An Iranian-government linked group of computer hackers tried to infiltrate email accounts of a U.S. presidential campaign, current and former U.S. officials and journalists, among others, Microsoft Corp. said.

Four accounts, though none connected to the unnamed presidential campaign or the current and former U.S. government officials, were “compromised” by the group, called Phosphorus, Tom Burt, Microsoft’s vice president for customer security & trust, said Friday in a blog post.

The attacks took place “in a 30-day period between August and September,” Burt said in the post. Phosphorous made “more than 2,700 attempts to identify consumer email accounts belonging to specific Microsoft customers and then attack 241 of those accounts,” he said. “The targeted accounts are associated with a U.S. presidential campaign, current and former U.S. government officials, journalists covering global politics and prominent Iranians living outside Iran.”

Microsoft’s announcement comes as the presidential campaign heats up amid concerns the 2020 election faces the same dangers as the Russian hacking and social-media effort in 2016.

“While the attacks we’re disclosing today were not technically sophisticated, they attempted to use a significant amount of personal information both to identify the accounts belonging to their intended targets and in a few cases to attempt attacks,” Burt said in the post. “This effort suggests Phosphorous is highly motivated and willing to invest significant time and resources engaging in research and other means of information gathering.”

Reuters and the New York Times reported that President Donald Trump’s re-election campaign was targeted in an attack by Iranian hackers, citing people familiar with the issue. “We have no indication that any of our campaign infrastructure was targeted,” Tim Murtaugh, the Trump campaign communications director, said in a statement to Bloomberg.

Cyber-attacks during the 2016 election included the targeting of personal email. It’s unclear if the “consumer email accounts,” highlighted by Microsoft are personal or official campaign accounts that would be considered part of a campaign’s infrastructure.

Spokesmen for the campaigns of Democratic presidential candidates Joe Biden and Bernie Sanders declined to comment. The campaign of Democrat Kamala Harris has “no indication” it was the organization referenced by Microsoft, Ian Sams, a campaign spokesman, said. Other major presidential campaigns couldn’t immediately be reached for comment.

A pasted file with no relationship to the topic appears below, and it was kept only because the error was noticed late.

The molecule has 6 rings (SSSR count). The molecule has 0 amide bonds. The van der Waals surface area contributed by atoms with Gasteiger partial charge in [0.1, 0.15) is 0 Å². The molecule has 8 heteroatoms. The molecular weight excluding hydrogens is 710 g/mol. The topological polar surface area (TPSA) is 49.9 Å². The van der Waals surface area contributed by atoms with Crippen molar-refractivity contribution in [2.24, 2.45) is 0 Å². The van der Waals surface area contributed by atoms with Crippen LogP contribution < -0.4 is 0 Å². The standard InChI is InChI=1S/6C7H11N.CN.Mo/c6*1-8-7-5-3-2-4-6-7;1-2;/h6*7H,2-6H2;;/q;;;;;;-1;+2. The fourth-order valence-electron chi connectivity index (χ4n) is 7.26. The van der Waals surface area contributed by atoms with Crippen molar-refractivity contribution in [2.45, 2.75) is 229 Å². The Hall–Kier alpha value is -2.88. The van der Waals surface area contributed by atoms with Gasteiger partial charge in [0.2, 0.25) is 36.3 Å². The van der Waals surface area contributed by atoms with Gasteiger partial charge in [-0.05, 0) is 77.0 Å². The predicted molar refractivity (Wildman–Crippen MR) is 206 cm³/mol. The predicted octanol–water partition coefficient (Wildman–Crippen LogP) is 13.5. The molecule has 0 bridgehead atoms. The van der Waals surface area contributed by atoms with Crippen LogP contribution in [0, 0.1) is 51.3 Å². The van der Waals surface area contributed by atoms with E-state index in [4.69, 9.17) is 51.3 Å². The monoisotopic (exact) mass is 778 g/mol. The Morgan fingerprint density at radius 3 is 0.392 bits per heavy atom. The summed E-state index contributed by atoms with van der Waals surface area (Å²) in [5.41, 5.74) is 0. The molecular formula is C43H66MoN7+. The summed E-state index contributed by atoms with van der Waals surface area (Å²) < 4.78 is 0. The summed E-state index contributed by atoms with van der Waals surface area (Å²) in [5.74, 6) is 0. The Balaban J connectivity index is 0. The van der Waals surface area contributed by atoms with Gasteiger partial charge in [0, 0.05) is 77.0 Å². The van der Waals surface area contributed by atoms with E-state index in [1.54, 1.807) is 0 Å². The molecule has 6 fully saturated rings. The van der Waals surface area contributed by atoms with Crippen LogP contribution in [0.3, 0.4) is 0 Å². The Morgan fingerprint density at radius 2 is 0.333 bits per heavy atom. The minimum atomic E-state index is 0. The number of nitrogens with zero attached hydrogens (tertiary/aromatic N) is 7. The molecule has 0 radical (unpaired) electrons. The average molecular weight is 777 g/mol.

The Democratic National Committee received an alert about the cyber-attack from Microsoft and warned the campaigns of its presidential candidates, according to an email obtained by Bloomberg News. “As always, please be sure everyone in the organization has completed the DNC Device and Account Security Checklist and that your organization is incorporating our top 10 list for running an effective security program,” the committee wrote in its email.

The campaigns were asked to tell the DNC if they “have seen any trace of this actor” so the committee could track investigations into the hack.

The Phosphorous group has previously targeted dissidents, activists, the defense industry, journalists and government employees in the U.S. and Middle East, according to Microsoft. The company announced in March it had taken successful court action against Phosphorous and seized 99 websites from the hackers, preventing them from using the pages for cyber-operations.

Cybersecurity company FireEye Inc. has seen a spike in Phosphorous activity in the U.S. and Middle East since the summer, said John Hultquist, the company’s director of intelligence and analysis.

“While we suspect that a lot of this activity is about collecting intelligence, Iran has a history of carrying out destructive attacks,” Hultquist said. Phosphorous, known by FireEye as APT 35, is “one of a handful of Iranian actors that we’ve seen actively carrying out large scale, noisy intrusion attempts,” which have taken place in countries including the U.S., Israel, the United Arab Emirates, and Saudi Arabia, he said.

In July, Microsoft announced it had countered almost 10,000 hacks globally stemming from state-sponsored attacks in the previous 12 months. The effort included hundreds of attacks on democracy-focused groups, particularly non-governmental organizations and think tanks, which were mostly based in the U.S., the company said.

Later that month, the Senate Intelligence Committee reported that Russia engaged in “extensive” efforts to manipulate elections systems throughout the U.S. from 2014 through “at least 2017.” And a Trump administration official said in June that Russia, China, and Iran are already trying to manipulate U.S. public opinion before 2020.